Oh the places we will go. Oh the things we will see. Oh the realization that so much of our modern world is a mechanized reality. Inundated by objects of popular culture, we look to our screens—iPhone, tablet, and MacBook—for the newest fad.  Temporarily holding our attention by appealing to our sense of inclusion, the newest fad, a virtual reality comprised of manicured images of people and places, subsumes our physical reality. It takes a lived experience with inanimate objects to shock us into an activated reality in which we wonder, puzzle, and conjecture over the processes that bring about an artwork’s creation. The Whitney’s most recent exhibition, Calder: Hypermobility, catalyzes conversation about the things we are seeing—the mobiles, stabiles, and kinetic objects that defy our initial understanding.

Visitors circulate through the Whitney’s seventh floor, gradually nearing Calder’s creations, squatting to investigate up close the mechanics of a miniature mobile then backpedaling to gain a more complete perspective. The visitors dance, mimicking that of the mobiles. They give into the act of investigating an artwork and then retreat to ponder over the very process of its activation. After completing the single circuit—the analysis of one artwork—the visitor seamlessly repeats the preceding circuit, advancing to and backing away from the next object of his or her attention. Dancing in tandem, the visitors and artworks exalt the Calderian concept of unceasing motion. Filtering into the seventh floor stage, new visitors replace those exiting, thus maintaining the fluid equilibrium of the room.

While phone screens captured the unfolding rhythmic interplay of Calder’s creations, many visitors wholly entrusted analysis to their eyes, taking in the spectacle of each exhibited object. Affected by the idiosyncratic motions, visitors were drawn from their isolated mechanized realities to collectively appreciate the nuanced, choreographed motions. Sparsely decorated, Calder: Hypermobility, a platform for introspection, harnessed the performativity of Calder’s creations to subtly underscore the static nature of modern existence.

Untitled, 1947. Sheet metal, wire, and paint, 27 1/2 × 27 1/2 × 9 in. (69.9 × 69.9 × 22.9 cm). Calder Foundation, New York. © 2017 Calder Foundation, New York / Artists Rights Society (ARS), New York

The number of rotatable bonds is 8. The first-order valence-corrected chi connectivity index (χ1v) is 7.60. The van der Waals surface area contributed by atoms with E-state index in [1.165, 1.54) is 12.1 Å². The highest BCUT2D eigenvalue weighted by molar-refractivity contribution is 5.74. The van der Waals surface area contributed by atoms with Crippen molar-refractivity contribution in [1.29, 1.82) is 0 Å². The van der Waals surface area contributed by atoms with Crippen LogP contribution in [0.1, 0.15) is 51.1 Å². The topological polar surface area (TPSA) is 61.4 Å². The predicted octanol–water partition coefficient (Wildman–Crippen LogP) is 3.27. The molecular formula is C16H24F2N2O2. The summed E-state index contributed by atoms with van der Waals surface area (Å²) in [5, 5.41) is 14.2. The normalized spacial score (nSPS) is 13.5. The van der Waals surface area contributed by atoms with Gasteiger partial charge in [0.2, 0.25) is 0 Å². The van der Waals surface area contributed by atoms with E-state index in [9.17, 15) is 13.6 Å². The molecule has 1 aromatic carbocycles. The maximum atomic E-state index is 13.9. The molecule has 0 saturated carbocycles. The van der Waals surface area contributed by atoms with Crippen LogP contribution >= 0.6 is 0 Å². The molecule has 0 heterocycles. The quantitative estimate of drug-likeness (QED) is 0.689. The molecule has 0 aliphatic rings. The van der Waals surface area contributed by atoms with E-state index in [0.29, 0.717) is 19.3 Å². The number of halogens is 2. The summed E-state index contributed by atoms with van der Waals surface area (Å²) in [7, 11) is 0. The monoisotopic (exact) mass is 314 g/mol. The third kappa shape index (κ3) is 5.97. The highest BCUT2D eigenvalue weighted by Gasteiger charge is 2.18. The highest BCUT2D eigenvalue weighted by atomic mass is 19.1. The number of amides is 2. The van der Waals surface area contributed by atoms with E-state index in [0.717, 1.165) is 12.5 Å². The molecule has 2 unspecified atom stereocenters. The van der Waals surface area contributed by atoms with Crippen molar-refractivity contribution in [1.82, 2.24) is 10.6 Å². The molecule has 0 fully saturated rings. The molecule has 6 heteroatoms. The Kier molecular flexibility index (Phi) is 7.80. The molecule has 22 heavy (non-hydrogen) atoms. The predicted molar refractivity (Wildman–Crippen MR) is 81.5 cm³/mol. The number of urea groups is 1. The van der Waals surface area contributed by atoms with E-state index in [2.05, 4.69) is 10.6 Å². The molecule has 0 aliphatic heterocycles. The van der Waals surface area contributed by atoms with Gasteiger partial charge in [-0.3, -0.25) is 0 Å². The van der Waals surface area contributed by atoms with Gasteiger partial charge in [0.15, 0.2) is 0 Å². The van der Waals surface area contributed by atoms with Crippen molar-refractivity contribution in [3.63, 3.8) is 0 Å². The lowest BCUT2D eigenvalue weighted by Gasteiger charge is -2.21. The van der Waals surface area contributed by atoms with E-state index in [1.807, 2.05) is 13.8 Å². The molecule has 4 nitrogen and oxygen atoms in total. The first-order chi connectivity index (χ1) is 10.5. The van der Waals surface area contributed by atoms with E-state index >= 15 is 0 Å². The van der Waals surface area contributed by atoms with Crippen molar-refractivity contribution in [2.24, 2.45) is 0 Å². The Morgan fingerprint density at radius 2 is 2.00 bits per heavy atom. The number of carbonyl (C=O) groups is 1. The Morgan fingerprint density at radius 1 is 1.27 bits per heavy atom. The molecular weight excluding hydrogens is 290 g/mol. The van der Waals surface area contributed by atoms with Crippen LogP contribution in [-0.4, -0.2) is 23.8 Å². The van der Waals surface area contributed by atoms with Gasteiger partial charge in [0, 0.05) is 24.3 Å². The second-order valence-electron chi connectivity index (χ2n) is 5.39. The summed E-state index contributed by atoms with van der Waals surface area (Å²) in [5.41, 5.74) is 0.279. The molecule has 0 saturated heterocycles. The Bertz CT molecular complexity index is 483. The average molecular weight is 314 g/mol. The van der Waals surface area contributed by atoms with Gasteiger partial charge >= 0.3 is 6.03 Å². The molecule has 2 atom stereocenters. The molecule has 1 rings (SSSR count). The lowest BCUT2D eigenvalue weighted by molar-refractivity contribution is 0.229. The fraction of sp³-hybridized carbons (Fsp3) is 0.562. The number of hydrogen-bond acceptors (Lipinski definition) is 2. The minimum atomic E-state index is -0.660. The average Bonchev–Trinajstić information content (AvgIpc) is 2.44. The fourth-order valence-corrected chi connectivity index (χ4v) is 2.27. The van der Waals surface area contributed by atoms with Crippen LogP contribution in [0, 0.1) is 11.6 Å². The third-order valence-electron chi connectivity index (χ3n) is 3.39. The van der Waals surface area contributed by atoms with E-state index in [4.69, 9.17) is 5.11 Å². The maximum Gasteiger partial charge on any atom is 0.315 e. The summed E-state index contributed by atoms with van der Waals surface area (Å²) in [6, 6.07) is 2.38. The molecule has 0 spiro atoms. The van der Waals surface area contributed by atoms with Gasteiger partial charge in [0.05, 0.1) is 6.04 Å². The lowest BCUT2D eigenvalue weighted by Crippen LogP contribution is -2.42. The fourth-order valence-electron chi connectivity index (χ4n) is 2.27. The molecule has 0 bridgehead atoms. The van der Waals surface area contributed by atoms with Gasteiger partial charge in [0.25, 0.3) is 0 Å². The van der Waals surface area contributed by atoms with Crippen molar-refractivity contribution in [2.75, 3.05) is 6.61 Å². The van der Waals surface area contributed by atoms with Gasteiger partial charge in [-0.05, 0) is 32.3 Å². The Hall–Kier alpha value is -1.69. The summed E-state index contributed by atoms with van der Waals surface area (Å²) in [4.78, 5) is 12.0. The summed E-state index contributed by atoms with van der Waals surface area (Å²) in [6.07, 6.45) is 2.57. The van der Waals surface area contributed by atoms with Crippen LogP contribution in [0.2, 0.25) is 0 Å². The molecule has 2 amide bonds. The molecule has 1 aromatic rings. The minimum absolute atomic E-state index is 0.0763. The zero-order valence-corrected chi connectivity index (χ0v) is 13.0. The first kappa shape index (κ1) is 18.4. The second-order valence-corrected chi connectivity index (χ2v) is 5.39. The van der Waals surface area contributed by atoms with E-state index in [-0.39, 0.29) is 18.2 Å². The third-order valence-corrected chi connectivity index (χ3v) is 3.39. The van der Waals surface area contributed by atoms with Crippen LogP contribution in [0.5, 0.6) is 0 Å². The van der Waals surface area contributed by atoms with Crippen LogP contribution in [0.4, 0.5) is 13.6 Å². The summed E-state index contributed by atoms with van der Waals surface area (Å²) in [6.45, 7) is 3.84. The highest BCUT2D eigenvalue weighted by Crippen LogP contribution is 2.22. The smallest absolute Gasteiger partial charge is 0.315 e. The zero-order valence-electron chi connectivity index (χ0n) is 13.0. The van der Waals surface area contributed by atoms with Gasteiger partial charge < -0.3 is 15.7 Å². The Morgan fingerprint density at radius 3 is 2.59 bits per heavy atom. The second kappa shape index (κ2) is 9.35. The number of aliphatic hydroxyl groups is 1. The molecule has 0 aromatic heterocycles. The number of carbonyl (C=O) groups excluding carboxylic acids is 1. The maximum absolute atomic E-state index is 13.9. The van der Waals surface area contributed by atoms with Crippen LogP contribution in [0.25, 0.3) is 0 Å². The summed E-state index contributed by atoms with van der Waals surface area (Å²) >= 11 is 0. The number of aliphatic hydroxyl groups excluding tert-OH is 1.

Tactile Textures

India’s cultural tradition is tactile. Handmade textiles constitute the country’s national identity; both individual and the state existence are structured around the manufacture of fabric. Sumptuous fabrics adorn the corporeal form, effectively linking the individual wearer to past courtly splendor and ancestral traditions. A staple of daily costume, textile additionally provides vital sources of revenue via trade. The export of textile has persisted for centuries due to constant western demand. Surviving the advent of Springer sewing machines and mass-production techniques, textile production in India has evolved to incorporate methods of modern design while retaining many of its traditional processes.

Coinciding with the Victoria and Albert’s India Festival, The Fabric of India presents over 200 objects—fabric swatches, garments, rugs, historical costume, and modern fashion pieces. In keeping with the Victoria and Albert’s focus on wearable arts, the exhibit pairs works from its permanent collection with loans from international museums and fashion houses. The exhibition covers a large swath of time with the earliest textile dating from the 3rd century. Multimedia features detail the complicated processes and procedures of dying, weaving and embroidering textile. Such features greatly facilitate the viewing process as many visitors approach the exhibition with limited prior knowledge on the manufacture of fabric.